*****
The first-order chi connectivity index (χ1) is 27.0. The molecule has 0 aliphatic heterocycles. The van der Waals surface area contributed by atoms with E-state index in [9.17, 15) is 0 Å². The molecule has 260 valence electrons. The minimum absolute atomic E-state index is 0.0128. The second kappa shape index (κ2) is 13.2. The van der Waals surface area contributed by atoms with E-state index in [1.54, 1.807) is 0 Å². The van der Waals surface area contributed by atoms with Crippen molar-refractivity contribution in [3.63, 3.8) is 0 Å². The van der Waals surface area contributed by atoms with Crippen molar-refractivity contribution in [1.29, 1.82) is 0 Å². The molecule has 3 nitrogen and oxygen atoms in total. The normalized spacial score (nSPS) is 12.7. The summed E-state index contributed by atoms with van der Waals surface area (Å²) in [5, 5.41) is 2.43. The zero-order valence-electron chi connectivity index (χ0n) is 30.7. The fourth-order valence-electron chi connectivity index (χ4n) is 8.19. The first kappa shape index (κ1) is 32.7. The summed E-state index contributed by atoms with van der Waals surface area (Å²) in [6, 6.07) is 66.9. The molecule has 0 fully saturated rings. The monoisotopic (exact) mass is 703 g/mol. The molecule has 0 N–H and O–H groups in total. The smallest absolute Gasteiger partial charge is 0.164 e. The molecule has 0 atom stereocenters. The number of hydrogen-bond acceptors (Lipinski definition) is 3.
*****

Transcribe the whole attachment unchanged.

The first-order chi connectivity index (χ1) is 27.0. The molecule has 0 aliphatic heterocycles. The van der Waals surface area contributed by atoms with E-state index in [9.17, 15) is 0 Å². The molecule has 260 valence electrons. The minimum absolute atomic E-state index is 0.0128. The second kappa shape index (κ2) is 13.2. The van der Waals surface area contributed by atoms with E-state index in [1.54, 1.807) is 0 Å². The van der Waals surface area contributed by atoms with Crippen molar-refractivity contribution in [3.63, 3.8) is 0 Å². The van der Waals surface area contributed by atoms with Crippen molar-refractivity contribution in [1.29, 1.82) is 0 Å². The molecule has 3 nitrogen and oxygen atoms in total. The normalized spacial score (nSPS) is 12.7. The summed E-state index contributed by atoms with van der Waals surface area (Å²) in [5, 5.41) is 2.43. The zero-order valence-electron chi connectivity index (χ0n) is 30.7. The fourth-order valence-electron chi connectivity index (χ4n) is 8.19. The first kappa shape index (κ1) is 32.7. The summed E-state index contributed by atoms with van der Waals surface area (Å²) in [6, 6.07) is 66.9. The molecule has 0 fully saturated rings. The monoisotopic (exact) mass is 703 g/mol. The molecule has 0 N–H and O–H groups in total. The smallest absolute Gasteiger partial charge is 0.164 e. The molecule has 0 atom stereocenters. The number of hydrogen-bond acceptors (Lipinski definition) is 3.